Every new year, I hear a lot about people setting new year’s resolutions. I think it’s an admirable thing to take a step back and evaluate yourself, recognizing that there is still room for improvement. What I’m not so keen on is the vicious cycle that seems to follow those resolutions. Tell me if this sounds familiar:
- In late December, you know that the new year is coming, so you start thinking about how you want this year to be different than the last one.
- In early January, you make some decisions that things are, in fact, going to be different. So you make a handful of resolutions. You’re going to eat less, work out more, start running, read more, take up a hobby, etc.
- You spend most of January feverishly changing your habits to accommodate those resolutions, working tirelessly to make sure you don’t drop the ball (again).
- By late January, you’ve started slacking on your admirable resolutions and you start to worry that you’re not going to be able to keep it up.
- By February, you’ve pretty much messed up on every one of your resolutions. You realize that there is no way you’ll be able to catch up. So you hang your head in shame, broken by your failure once again.
Sound familiar? If you’ve ever set a new year’s resolution, you’ve probably walked through that script or one very similar. That’s why I’ve decided to give up new year’s resolutions.
New year’s resolutions seem to always set us up for failure. When we don’t stick to our resolutions, we feel like we’ve seriously dropped the ball once again. And that feeling can be debilitating.
I’ve decided, instead, to set some goals for the new year. What’s the difference? I’m glad you asked.
Resolutions are decisions you’ve made. They’re your final verdict, concluded by your mind and your will, that things are going to be different. But because they are so resolute (see what I did there?), they leave no room for missing the mark, even by just a little. If you don’t achieve your resolution, it sends a clear message: your will wasn’t strong enough to fulfill what your mind decided. Failure.
Goals, on the other hand, give you a little wiggle room. Think of goals like shooting at a target. In the center of the target, there is a small red circle. But around that red circle, there are numerous other circles. If you are aiming for a goal, chances are that you aren’t going to hit a bullseye your first shot. If your only goal was to hit the bullseye dead on, then you would have failed. But if you’re shooting at a target for the purpose of eventual improvement and hit just outside of the center, even though you are a little off your mark, that’s still a win. And there you find the difference.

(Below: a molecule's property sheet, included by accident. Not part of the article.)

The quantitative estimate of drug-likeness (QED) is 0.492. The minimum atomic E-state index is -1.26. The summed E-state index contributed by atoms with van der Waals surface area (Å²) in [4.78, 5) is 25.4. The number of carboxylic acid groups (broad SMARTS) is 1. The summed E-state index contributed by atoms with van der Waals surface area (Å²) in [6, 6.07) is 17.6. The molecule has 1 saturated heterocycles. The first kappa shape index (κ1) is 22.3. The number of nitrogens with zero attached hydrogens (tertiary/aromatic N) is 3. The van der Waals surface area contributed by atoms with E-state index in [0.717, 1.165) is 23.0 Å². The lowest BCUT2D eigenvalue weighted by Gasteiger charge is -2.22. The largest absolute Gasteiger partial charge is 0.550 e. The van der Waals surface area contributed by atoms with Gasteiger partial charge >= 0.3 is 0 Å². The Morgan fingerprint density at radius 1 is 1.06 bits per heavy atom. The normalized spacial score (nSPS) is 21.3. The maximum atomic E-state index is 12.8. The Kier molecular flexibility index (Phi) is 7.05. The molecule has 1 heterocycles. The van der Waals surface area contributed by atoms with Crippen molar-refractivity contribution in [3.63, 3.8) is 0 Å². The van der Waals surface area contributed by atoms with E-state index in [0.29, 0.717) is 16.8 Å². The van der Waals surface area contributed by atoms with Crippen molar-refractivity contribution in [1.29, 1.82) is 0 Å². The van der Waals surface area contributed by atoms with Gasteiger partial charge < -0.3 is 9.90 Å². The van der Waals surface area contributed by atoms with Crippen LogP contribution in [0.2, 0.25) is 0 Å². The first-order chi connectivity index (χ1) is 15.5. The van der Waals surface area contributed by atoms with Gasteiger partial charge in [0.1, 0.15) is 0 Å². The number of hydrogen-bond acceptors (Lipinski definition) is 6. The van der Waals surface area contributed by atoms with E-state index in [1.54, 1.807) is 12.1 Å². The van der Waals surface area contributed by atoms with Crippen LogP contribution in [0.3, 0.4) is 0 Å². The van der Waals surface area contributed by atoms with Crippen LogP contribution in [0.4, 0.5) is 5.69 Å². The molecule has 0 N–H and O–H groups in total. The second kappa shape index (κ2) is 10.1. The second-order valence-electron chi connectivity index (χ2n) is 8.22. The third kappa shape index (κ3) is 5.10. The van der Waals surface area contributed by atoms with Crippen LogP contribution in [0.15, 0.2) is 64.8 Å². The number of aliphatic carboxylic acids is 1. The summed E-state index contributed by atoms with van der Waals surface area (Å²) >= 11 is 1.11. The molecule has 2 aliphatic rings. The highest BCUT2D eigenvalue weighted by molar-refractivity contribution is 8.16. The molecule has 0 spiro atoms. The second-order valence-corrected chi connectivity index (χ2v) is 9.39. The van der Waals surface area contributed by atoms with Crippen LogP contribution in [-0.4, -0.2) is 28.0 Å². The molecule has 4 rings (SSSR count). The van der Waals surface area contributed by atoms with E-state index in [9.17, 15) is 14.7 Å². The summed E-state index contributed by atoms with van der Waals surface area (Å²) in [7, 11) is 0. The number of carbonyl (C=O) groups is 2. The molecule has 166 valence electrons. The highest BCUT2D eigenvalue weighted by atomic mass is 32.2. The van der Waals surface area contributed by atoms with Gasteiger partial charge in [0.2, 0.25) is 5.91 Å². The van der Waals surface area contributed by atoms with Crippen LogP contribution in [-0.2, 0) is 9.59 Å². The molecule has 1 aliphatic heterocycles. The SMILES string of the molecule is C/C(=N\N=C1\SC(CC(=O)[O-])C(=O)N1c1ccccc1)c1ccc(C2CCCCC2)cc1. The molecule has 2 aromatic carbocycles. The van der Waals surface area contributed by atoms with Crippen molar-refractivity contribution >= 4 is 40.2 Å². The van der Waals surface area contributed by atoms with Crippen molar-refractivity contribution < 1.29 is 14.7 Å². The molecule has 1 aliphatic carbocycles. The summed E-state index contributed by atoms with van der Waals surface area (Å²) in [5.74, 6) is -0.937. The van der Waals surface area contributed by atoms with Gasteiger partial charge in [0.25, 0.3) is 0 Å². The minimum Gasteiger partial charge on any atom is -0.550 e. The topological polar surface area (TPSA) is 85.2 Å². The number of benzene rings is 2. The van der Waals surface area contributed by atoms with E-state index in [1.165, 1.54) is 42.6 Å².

Goals allow for failure on the road to improvement. Sure, you didn’t hit exactly on your mark. But your first shot gave you a good foundation upon which you can improve with future shots. Goals allow you to see your failures as steps in the learning process. Then your failures transform from debilitating quicksand into trampolines from which you can soar to greater heights.
Let’s look at this practically. Maybe you have decided each year for the past few years to read your entire Bible in a year. You resolve that by year’s end, you will have read the whole thing. If that’s your resolution and you get behind, you eventually decide that there’s no way to accomplish your resolution, so you quit.
But if you look at reading the Bible in a year as a goal, then even if you get behind, you still press on and see just how close to the target you can get. That way, next year you’ll know what you need to do to improve.
There is an axiom that I have often repeated that I believe to be very true:
If you aim for nothing, you’ll hit it every time.
If you set no goals for growth, then chances are you’ll look back on 2014 and see pretty much the same thing you saw in 2013. Without a clear destination, there is little chance you’ll know how to get there. So chances are, you’ll go nowhere.
That’s why goals are so important. They move us forward toward our ultimate goals. They are incremental steps toward distant destinations. We know that even the longest journey begins with a single step (thanks Lao-tzu!), but we get so petrified by looking at the length of the journey that we decide to do nothing. But it’s the small steps that move us along our journey, closer to our long term goals.
Want to read more? Make a reading list. Your goal may be 25 books and you only read 20, but I’m guessing that will be more than last year. That’s a huge win.
Want to be in better shape? Set a goal to work out or run three days a week. Maybe you’ll only find time for two, but that’s way better than sitting on your rear end in defeat from your failure.
Want to be a better Christ follower? Set a goal to read your Bible and pray every day. Maybe you’ll settle into a groove of three or four days a week. I guarantee that you’ll be better for it.
Resolutions lead you only to shame and defeat. Goals give you hope even in the failures. So jettison those resolutions, and set some goals this year.